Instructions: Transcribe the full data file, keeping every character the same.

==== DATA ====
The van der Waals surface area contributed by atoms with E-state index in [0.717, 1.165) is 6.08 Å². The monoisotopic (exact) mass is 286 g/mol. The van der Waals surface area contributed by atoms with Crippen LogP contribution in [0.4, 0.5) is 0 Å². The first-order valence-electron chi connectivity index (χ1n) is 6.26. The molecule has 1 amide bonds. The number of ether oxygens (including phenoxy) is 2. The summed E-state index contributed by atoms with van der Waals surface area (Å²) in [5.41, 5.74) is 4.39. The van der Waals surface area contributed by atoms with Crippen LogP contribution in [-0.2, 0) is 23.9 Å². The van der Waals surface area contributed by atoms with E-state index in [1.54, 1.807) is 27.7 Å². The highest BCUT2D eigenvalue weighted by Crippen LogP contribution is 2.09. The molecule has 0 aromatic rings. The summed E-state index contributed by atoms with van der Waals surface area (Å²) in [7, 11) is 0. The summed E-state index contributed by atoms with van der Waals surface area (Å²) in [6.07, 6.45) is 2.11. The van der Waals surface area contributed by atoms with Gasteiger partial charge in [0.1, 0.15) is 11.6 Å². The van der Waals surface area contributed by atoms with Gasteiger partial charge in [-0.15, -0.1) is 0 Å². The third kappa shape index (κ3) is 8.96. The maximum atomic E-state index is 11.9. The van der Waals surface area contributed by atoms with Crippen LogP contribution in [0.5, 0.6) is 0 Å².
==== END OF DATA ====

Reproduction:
The van der Waals surface area contributed by atoms with E-state index in [0.717, 1.165) is 6.08 Å². The monoisotopic (exact) mass is 286 g/mol. The van der Waals surface area contributed by atoms with Crippen LogP contribution in [0.4, 0.5) is 0 Å². The first-order valence-electron chi connectivity index (χ1n) is 6.26. The molecule has 1 amide bonds. The number of ether oxygens (including phenoxy) is 2. The summed E-state index contributed by atoms with van der Waals surface area (Å²) in [5.41, 5.74) is 4.39. The van der Waals surface area contributed by atoms with Crippen LogP contribution in [-0.2, 0) is 23.9 Å². The van der Waals surface area contributed by atoms with E-state index in [1.54, 1.807) is 27.7 Å². The highest BCUT2D eigenvalue weighted by Crippen LogP contribution is 2.09. The molecule has 0 aromatic rings. The summed E-state index contributed by atoms with van der Waals surface area (Å²) in [7, 11) is 0. The summed E-state index contributed by atoms with van der Waals surface area (Å²) in [6.07, 6.45) is 2.11. The van der Waals surface area contributed by atoms with Gasteiger partial charge in [0.1, 0.15) is 11.6 Å². The van der Waals surface area contributed by atoms with Gasteiger partial charge in [-0.15, -0.1) is 0 Å². The third kappa shape index (κ3) is 8.96. The maximum atomic E-state index is 11.9. The van der Waals surface area contributed by atoms with Crippen LogP contribution in [0.5, 0.6) is 0 Å².